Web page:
Campaigners aim to get skin cancer message across this summer
After an abnormally sunny April to date, summer is on the way.
As they said in the culture-changing Australian health campaign, time to Slip, Slop, Slap…slip on a shirt, slop on the 30-plus sunscreen and slap on a hat.
However, thousands of Britons have not got the message. Or have chosen to ignore it.
Which means they could be joining the 70,000 who will be diagnosed this year with easy-to-treat non-melanoma skin cancer; more seriously, they could find themselves joining the ranks of the 15,000 who will be diagnosed with malignant melanoma.
If you want a fact to remind you of the vulnerability of Britons to the often elusive sun, some 30 years after Slip Slop Slap was launched in baking Australia, the skin cancer death rate is higher in the UK than Down Under. It is also Britain’s most common and fastest-rising cancer.
Among those trying to spread the sun awareness message is Midlands-based charity Skcin. The ‘kc’ bit is explained by its formal name: the Karen Clifford Skin cancer Charity.
Karen was the grandmother from Tollerton who died aged 61 after contracting malignant melanoma.
Her husband Richard and their family founded the charity, which exists not to generate funds for research but to get the prevention message across to those who most need to hear it.
That includes workplaces like building sites, where bare torsos and partially exposed backsides are commonplace; golf clubs, where an 18-hole round means uninterrupted hours under the sun, and, critically if you believe in catching them young, nurseries and schools.
The Cliffords’ cause was given impetus by influential friends, like QMC consultant dermatologist Sandeep Varma and specialist skin cancer nurse Gill Godsell; like former Boots employees Steve Boothroyd and sunscreen expert Anthony Hubbard; like a team of ambassadors who are spreading the work beyond the region.
And like Skcin chairman John Holmes, who says: “Reaching children is the main thing and our accreditation scheme is a great success. We have reached 2,600 schools all over the country, which means 400,000 children.”
Sun Safe Schools and Nurseries are free online tools available to all primary schools and nurseries, giving them access to a comprehensive range of fun and engaging, curriculum-linked teaching resources.
If the name John Holmes rings a bell, yes, it’s broadcaster John Holmes, now semi-retired at 70 but still the voice of Sunday mornings on BBC Radio Nottingham.
Having a well-known face helps promote the cause but John also brings valuable relevant experience to Skcin: he knows the surprise of being told he has skin cancer.
“It was 20 years ago and I was in Bristol working for the BBC Natural History Unit,” he said. “A doctor looked at my skin and said, ‘You’ve got a mark on your forehead that needs seeing to’.”
It was removed with liquid nitrogen treatment, but John was alarmed to hear the words, “That’s skin cancer, you know.” He added: “It was a surprise, because although I grew up when people were saying, ‘get out in the sun, vitamin D is important’, I could never see the point in sunbathing.”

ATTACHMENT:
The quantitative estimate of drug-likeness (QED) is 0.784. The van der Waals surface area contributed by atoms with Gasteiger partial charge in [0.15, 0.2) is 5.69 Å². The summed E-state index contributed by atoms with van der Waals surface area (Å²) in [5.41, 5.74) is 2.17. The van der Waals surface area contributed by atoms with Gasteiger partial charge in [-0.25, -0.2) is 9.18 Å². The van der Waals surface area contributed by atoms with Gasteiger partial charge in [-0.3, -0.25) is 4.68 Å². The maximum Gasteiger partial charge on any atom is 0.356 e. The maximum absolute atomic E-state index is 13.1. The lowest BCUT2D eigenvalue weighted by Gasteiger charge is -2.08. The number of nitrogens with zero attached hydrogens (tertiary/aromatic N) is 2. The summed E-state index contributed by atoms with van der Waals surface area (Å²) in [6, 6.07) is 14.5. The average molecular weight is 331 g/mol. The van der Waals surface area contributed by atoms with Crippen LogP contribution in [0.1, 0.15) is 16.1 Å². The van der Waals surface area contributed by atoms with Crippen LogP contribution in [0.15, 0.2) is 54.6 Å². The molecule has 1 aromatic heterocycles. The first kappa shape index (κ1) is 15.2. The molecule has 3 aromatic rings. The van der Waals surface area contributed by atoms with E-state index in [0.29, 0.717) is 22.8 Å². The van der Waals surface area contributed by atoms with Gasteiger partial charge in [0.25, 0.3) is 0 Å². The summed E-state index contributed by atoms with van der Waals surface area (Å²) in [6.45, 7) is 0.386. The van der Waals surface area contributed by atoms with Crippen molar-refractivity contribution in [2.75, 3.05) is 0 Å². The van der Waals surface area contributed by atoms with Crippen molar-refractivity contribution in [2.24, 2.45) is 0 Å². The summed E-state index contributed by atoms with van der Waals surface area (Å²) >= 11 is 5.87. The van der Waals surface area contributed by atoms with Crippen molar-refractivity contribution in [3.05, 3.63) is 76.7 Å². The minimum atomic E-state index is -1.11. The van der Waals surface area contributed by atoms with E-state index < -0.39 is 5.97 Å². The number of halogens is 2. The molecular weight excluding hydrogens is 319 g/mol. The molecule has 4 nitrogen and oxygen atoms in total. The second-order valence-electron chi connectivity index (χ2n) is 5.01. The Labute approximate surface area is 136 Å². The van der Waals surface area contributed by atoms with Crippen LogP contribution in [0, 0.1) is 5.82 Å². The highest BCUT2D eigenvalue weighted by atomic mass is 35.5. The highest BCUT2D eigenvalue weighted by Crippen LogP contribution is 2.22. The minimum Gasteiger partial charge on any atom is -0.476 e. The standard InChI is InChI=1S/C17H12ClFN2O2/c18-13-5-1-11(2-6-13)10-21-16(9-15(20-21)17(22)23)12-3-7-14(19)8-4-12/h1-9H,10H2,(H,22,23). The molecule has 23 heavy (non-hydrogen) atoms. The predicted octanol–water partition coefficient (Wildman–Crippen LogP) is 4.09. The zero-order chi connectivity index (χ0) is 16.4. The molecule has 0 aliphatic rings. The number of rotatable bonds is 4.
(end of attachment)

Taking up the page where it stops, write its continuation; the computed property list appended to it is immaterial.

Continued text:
There were further instances, including one that involved an 11-stitch incision on his face. “I went back to work looking like the Phantom of the Opera,” John recalled.
Happily, these and other outbreaks have been of the non-malignant variety.
John is not the only BBC journalist to have helped power the Skcin cause. Colin Bloomfield of BBC Radio Derby received a terminal prognosis for melanoma and died, aged 33, in 2015 – but not before establishing an appeal that raised £175,000.
“By supporting Skcin, Colin’s appeal made a huge difference in schools in Derbyshire and East Staffordshire,” said John. “The issue is not high on MPs’ agenda, especially now, but the challenge is to see how we can get the message across in the rest of the country. We’d like to see the same take-up in Nottingham.”
Skcin also produces literature to warn readers about the dangers of over-exposure to the sun. The booklet Sun Safety and Skin Cancer gives the facts about skin cancer and solar ultra-violet radiation, sunburn, sunbeds – which have been linked to the rising incidence of melanoma in young adults – and the types of skin blemishes and rough spots that should give cause for concern.
There is also advice on how to prepare yourself for sun. To the Slip Slop Slap drill have been added two more S clauses: slide on some good-quality and close-fitting sunglasses; shade from the sun whenever possible.
Eight out of ten people are inadequately protected by sunscreen when they venture into the sun, according to a new survey for the British Association of Dermatologists. The issue will be addressed during Sun Awareness Week 2017, starting Monday, May 8.
Footnote: For more information about Sun Safe Schools and Workplaces, or for more about reducing the risks of skin cancer, visit www.skcin.org.
Source: Nottingham Post